The Greek War of Independence inspired many to take up arms and join the struggle. It also captured the hearts and minds of artists and writers at that time and continues to inspire them to the present day. Surprisingly, French author Jules Verne, known for his adventure stories and prophetic science fiction, was inspired by the Greek War of Independence and wrote the adventure novel The Archipelago on Fire.
On the 18th of October, 1827, about five o’clock in the evening, a small Levantine vessel piloted by Captain Nicholas Starkos of the Karysta, returns home to Vitylo, an ancient village in the Peloponnesus, only to be denied entry by his mother, who denounces him for what he’s become. In the late 1820s – around the time of Verne’s birth – the Greek and the Turks were at war. Lt. Henry d’Albaret of the French navy, along with other Frenchmen, has joined the Greeks in this war. After recovering from a wound received in battle, d’Albaret meets Hadjine Elizundo, his banker’s charming daughter. They fall in love then make plans to marry, but Starkos, who holds a devastating secret against the girl’s father, demands her hand in marriage.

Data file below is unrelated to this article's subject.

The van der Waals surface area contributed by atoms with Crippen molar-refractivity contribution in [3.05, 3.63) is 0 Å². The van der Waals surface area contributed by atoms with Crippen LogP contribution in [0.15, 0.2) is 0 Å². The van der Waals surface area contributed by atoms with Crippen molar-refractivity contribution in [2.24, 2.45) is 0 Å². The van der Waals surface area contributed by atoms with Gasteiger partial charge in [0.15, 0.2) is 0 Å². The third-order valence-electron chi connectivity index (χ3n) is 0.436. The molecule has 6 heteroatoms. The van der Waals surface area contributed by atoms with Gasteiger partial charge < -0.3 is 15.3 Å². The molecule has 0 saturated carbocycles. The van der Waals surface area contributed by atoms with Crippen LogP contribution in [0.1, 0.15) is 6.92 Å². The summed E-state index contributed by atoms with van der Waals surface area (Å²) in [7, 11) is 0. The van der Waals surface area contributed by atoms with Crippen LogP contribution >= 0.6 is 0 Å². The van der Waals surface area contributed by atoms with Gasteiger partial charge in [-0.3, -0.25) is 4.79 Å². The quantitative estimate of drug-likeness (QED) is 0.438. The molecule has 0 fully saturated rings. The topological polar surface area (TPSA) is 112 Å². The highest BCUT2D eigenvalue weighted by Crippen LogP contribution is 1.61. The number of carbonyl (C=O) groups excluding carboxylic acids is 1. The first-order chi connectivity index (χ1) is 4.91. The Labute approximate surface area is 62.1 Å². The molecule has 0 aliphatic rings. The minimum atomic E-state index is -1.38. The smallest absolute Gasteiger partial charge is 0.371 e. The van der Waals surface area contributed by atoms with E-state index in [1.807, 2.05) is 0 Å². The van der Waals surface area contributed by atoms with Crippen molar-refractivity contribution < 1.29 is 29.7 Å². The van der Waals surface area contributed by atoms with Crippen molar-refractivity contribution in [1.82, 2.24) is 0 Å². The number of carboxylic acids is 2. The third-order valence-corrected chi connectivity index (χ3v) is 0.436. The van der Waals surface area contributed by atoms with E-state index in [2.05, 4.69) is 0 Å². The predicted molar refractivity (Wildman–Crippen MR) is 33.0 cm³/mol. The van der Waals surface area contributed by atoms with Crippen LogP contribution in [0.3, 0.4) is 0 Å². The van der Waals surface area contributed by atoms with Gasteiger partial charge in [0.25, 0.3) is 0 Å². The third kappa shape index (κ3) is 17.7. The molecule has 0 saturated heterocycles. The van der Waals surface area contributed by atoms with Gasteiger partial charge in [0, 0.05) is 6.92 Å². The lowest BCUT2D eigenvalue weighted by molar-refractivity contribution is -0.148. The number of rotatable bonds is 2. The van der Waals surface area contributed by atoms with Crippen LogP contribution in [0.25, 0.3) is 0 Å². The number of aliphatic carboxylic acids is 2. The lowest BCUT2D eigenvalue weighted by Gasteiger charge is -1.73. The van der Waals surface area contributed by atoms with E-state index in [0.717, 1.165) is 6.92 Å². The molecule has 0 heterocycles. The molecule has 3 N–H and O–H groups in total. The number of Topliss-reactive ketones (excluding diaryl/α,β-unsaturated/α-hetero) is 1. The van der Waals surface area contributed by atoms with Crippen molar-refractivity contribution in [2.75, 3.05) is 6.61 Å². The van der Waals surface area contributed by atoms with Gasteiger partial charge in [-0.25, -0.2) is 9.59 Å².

The distraught father soon dies, thus freeing Hadjine from her obligation of marrying Starkos, but she breaks off her engagement to d’Albaret, feeling that because of her father’s dealings she is unworthy to marry such an honest and respectable man like Henry. While she takes steps to right her father’s wrongs, the distraught d’Albaret returns to the war until he’s given command of the ship Syphanta. He then sails along the archipelago in search of pirates, who are taking advantage of the Greek-Turkish conflict. The most notorious of these pirates, and suspected leader of them all, is Sacratif. D’ Albaret’s search for Sacratif takes him to Crete where Verne brings this informative and entertaining novel to a surprise ending.